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Can decoders and encoders be used?

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- Thread starter Avichal
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- #1

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Can decoders and encoders be used?

- #2

chiro

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The standard algorithm is known as the DIV/MOD algorithm in programming. Here is an intuitive idea of how it works:

http://www.mathsisfun.com/base-conversion-method.html

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This is how we do it. Do computers do the same thing?

- #4

chiro

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This is how we do it. Do computers do the same thing?

Yep.

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- #6

chiro

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You can divide a number in binary format by any other whole number (not 0 though) and get the remainder (i.e. the modulus) and the quotient (i.e. the result).

In C++ the modulus is % and integer division is just /. If you want to make sure you get the right answer just calculate the modulus, subtract that from the value and then do the division and you are guaranteed to get the right answer.

Doesn't matter if its 10358 / 2 or 10358 / 23, it's the same kind of operation.

- #7

rcgldr

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Depends on the computer and the application. In the case of mainframes and other computers used for accounting type applications, the data is kept in decimal as BCD strings and the math is performed on those BCD strings, to eliminate any rounding issues due to conversion to binary and back. COBOL is an example of a high level language that includes BCD and binary based math. The cpus on a PC include basic add and subtract operations for BCD, which can be the basis for doing BCD based math on a PC.I just studied BCD ... What is the current method to convert decimal to binary and back to decimal?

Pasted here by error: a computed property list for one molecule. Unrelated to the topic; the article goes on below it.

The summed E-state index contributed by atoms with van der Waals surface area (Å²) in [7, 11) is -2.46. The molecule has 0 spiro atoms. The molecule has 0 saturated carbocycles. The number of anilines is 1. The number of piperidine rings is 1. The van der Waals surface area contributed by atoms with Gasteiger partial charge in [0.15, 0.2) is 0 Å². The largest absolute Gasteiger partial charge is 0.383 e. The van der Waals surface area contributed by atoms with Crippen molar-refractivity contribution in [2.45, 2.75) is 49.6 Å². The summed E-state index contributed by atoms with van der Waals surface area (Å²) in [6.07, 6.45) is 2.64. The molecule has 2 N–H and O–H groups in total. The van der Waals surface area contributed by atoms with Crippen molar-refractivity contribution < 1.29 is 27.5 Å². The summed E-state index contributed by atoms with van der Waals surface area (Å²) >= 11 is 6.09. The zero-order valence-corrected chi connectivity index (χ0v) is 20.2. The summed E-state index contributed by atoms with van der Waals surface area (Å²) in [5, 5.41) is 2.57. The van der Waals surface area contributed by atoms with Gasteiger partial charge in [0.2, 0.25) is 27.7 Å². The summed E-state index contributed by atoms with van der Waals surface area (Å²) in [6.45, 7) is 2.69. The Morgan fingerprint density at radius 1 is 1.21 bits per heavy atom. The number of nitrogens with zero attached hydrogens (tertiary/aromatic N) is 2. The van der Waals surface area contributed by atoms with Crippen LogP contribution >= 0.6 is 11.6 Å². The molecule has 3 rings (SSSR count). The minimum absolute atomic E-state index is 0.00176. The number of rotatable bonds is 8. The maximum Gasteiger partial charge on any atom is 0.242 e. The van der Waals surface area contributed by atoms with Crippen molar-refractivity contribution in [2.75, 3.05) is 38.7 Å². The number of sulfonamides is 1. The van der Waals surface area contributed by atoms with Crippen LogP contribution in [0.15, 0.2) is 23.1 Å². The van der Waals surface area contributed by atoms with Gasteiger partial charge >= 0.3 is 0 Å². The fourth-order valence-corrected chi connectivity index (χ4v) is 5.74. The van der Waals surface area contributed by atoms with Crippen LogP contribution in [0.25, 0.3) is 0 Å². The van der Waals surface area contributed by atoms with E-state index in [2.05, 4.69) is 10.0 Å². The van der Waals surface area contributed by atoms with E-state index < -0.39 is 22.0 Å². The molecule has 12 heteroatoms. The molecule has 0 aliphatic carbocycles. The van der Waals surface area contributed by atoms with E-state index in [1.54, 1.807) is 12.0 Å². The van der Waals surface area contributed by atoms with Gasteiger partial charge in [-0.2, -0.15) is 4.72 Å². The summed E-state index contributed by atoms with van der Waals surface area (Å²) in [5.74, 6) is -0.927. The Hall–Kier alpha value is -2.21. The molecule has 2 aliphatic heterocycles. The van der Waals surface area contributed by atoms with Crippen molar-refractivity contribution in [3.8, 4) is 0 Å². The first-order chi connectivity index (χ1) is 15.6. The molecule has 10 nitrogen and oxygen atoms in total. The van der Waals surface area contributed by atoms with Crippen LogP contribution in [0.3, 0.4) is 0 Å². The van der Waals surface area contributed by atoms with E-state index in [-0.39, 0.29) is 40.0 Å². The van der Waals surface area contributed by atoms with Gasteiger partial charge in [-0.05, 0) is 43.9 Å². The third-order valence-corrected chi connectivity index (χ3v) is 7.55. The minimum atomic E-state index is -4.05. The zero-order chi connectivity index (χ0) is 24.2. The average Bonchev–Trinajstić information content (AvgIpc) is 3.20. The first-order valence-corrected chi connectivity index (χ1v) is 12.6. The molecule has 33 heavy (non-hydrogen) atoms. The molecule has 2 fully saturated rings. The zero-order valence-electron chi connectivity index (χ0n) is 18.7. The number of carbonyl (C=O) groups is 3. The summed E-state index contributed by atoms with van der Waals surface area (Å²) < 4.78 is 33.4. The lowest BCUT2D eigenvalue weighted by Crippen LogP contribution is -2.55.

Otherwise, conversion is done by division (and using remainder) or multiply, depending if converting from another base to binary or from binary to another base, or if converting the integer or fractional (the part to the right of the decimal or binary point) portion of a number.

Last edited:

- #8

DrGreg

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One way to to this is to calculateLets say we give the number 1206 as input. But first computer needs to convert it to binary.

(((((**1** × 10) + **2**) × 10) + **0**) × 10) + **6**

The computer already knows what 0, 1, 2, 3, 4, 5, 6, 7, 8, 9, and 10 are in binary -- they have been worked out in advance and stored in memory -- and so can perform the above calculation in binary.

- #9

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How do you calculate e.g 321 decimal form to now how many bytes you can store?

- #10

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It's easier to show C++ func doing this stuff:

Code:

```
template<class Num>bool ParseUnsignedBase10(const char** p, const char* end, Num* res)
{
const char* p1 = *p;
Num v = 0;
while(p1 < end){
if(*p1<'0' || *p1>'9') break;
Num v1 = v*10 + (*p1 - '0');
if(v1 < v)break;
v = v1;
};
if(p1 == *p)return false;
*p = p1;
*res = v;
return true;
}
```

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